Have you ever wondered what the difference between automation and orchestration is?
Wikipedia defines automation as use of various control systems for operating equipment. The definition I prefer (because it’s easier to understand in network automation environment) is elimination of well-defined repeatable manual tasks – the emphasis being on well-defined and repeatable.
What about orchestration? According to Wikipedia, it’s automated arrangement, coordination, and management that defines the policies and service levels through automated workflows, provisioning, and change management. Yet again, a simpler definition might make more sense: grouping of automated tasks in coordinated workflows.
Let’s make this a bit less abstract:
- Enabling an interface? Automation.
- Configuring a VLAN on a switch? Automation.
- Creating interface descriptions based on LLDP neighbors? Automation.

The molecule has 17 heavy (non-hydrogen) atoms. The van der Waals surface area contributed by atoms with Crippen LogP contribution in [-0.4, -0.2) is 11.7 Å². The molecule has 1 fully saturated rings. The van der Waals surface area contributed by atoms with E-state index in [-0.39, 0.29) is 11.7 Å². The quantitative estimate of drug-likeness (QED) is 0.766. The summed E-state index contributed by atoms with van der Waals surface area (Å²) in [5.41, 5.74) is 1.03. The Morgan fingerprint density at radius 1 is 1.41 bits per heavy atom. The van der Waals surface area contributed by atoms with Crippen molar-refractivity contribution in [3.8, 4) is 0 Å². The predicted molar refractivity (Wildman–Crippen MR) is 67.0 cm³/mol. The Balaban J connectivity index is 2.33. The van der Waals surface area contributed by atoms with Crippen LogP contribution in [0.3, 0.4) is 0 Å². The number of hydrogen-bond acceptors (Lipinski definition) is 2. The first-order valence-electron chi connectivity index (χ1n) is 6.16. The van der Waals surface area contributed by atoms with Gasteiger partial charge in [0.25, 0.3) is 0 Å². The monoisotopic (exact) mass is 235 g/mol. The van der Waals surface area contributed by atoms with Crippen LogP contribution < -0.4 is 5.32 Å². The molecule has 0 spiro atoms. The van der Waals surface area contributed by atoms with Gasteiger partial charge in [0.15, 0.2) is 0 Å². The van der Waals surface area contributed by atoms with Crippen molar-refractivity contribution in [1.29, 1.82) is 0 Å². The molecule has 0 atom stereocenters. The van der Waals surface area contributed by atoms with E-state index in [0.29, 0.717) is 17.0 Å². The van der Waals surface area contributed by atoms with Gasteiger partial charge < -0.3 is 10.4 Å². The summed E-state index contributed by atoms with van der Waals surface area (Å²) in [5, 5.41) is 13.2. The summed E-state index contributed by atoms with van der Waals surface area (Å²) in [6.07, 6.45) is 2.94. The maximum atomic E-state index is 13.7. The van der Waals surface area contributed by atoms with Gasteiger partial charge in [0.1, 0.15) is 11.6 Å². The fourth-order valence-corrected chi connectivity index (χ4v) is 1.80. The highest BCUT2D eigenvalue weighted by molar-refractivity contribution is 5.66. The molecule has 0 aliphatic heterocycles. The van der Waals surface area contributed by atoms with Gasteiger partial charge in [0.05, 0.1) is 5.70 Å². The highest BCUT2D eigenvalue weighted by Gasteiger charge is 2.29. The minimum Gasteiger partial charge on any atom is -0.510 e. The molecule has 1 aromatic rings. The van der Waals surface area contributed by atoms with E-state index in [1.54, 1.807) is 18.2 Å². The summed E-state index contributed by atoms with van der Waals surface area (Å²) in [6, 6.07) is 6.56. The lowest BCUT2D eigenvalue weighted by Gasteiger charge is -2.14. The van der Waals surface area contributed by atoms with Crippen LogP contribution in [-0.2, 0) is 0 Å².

- Creating a VLAN service by enabling edge interfaces, configuring access VLANs, creating VLAN-to-VXLAN mappings, and testing the end-to-end connectivity? Orchestration.
Alternatively (for a more down-to-earth example):
- Squeezing grapes = automation
- Making wine = orchestration
- I was talking about the difference between the two in the Network Automation 101 webinar (also part of the Ansible for Networking Engineers online course), and in the Building Network Automation Solutions online course.
- The Building Network Automation Solutions online course also includes a pretty comprehensive “how do I get started” section that you might find useful if you’re trying to migrate from being a CLI jockey to becoming an automation-focused engineer.
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